Carpenter Ants in the Home
Scientific Classification: Camponotus spp.
Class: Insecta; Order: Hymenoptera; Family: Formicidae
Carpenter ants are pests that nest in wood. Outdoors, the insects live in hollow trees, logs and stumps, where they facilitate the breakdown of dead or decaying wood and prey on other pests. However, carpenter ants often enter indoor areas to look for food or nesting sites. In fact, the potentially destructive insects rank among the most common pest species of ants in the U.S. Named for their habit of excavating nests out of wood, carpenter ants cause property damage when they tunnel through the frameworks and timbers of homes.
What Do They Look Like?
Larger than other common ant species, carpenter ants vary in size depending on their role within the colony.
Worker ants typically measure between 1/8 and 1/2 inches (3.5-13 mm) in length, while the winged reproductives and queens are usually about 3/4 inches (19 mm) long.
Carpenter ants generally range in color from black to brown or red. The most common species is the black carpenter ant, while other species boast a combination of dark and reddish colors.
In the western United States, the most frequently occurring species of carpenter ant is dull black in color with reddish legs and golden hairs on the abdomen.
Often mistaken for termites, carpenter ants differ from their wood-boring counterparts by having elbowed antennae and a constricted waist that connects the thorax with the abdomen.
Workers are polymorphic, which means they encompass a wide range of sizes.
Carpenter ant queens have large front wings.
Where Are They Found in the US?
Together, the nine species of carpenter ants found in the United States cover the entire country. The pests tend to inhabit regions with cool, damp climates most commonly. Black carpenter ants live in the eastern part of the country while the western carpenter ant populates the West Coast and Rocky Mountain areas.
Why Are They Here?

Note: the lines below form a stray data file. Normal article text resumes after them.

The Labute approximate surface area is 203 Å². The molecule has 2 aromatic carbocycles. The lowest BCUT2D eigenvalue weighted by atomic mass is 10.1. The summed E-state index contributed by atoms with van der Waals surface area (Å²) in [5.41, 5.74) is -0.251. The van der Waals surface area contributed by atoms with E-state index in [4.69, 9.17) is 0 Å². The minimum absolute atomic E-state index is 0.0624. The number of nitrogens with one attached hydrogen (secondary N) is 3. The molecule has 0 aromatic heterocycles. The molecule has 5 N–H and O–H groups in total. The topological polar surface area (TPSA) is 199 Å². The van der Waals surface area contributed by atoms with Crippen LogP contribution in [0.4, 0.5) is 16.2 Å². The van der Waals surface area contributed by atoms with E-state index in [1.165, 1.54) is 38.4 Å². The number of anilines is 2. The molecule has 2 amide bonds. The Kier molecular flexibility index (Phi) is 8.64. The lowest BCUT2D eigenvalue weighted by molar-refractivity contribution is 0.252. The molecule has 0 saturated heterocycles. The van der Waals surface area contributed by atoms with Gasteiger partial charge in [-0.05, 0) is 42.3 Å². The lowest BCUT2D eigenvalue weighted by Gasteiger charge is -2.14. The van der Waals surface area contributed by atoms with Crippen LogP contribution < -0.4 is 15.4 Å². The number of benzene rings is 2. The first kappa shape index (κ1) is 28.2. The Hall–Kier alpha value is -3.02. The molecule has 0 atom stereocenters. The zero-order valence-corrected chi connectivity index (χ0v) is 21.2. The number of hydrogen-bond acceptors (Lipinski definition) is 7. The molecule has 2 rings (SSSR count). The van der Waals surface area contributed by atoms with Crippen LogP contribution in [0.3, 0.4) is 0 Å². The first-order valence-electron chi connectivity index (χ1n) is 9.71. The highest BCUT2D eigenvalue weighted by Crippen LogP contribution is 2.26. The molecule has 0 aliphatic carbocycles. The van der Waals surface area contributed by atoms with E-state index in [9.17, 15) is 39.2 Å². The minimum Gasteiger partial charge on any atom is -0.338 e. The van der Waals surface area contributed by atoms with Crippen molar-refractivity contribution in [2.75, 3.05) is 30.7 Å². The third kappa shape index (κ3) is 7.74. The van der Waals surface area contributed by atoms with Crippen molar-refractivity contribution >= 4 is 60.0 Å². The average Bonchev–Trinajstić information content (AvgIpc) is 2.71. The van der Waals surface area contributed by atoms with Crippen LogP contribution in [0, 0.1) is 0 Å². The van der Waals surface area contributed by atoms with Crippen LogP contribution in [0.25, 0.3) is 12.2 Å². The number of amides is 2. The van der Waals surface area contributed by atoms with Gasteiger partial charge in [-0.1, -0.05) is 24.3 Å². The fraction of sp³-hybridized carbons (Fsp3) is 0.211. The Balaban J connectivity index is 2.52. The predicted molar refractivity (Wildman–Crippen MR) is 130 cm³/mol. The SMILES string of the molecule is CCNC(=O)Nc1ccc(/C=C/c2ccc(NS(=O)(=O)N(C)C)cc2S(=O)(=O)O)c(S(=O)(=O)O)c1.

Things that Attract Carpenter Ants to Houses
Contrary to popular belief, carpenter ants do not infest homes to eat wood. Instead, the pests tunnel through moisture-damaged wood for shelter. Workers forage for foodstuffs inside homes to carry back to main nests.
What Do They Eat?
In their natural environment outdoors, carpenter ants primarily feed on the sugary honeydew that aphids and similar insects secrete. The omnivores also consume plant saps and dead or live insects.
When they forage for food indoors, carpenter ants tend to prefer sweets, proteins and fats.
They feed on household products such as
- jelly or jam
- bread crumbs
- pet food
Foraging carpenter ants follow a regular trail that can be traced back to the nest.
During late spring and early summer, mature carpenter ant colonies of at least 2,000 members produce winged reproductives called swarmers that emerge from the old nest and leave to mate and establish new colonies.
After mating, the male dies while the newly fertilized queen locates a suitable piece of wood, excavates a nest and lays between 15 and 20 eggs.
The first generation of offspring hatches in about two months and takes another three months to develop into adults. Carpenter ants reach adulthood only after completing the larval and pupal stages of the life cycle.
As adults, the older generations of worker ants forage for food, maintain the nest and care for the future generations of offspring produced by the queen whose sole responsibility is to lay eggs.
Once the colony matures and becomes large enough, swarmers emerge to begin the mating process anew. Carpenter ants remain active during warmer weather and hibernate during winter although inside, they can remain active year round.
Where Do You Find Them?
- Nests: Look for nests in moist or decaying wood near plumbing leaks, window sills, porch pillars, wall voids, bathtubs and showers, leaky appliances and similar locations.
- Walls: Listen for the rustling sounds of active carpenter ants in the walls.
- Dust: Look for piles of sawdust-like shavings discarded by excavating carpenter ants and sometimes mixed with the debris of insulation and dead insects.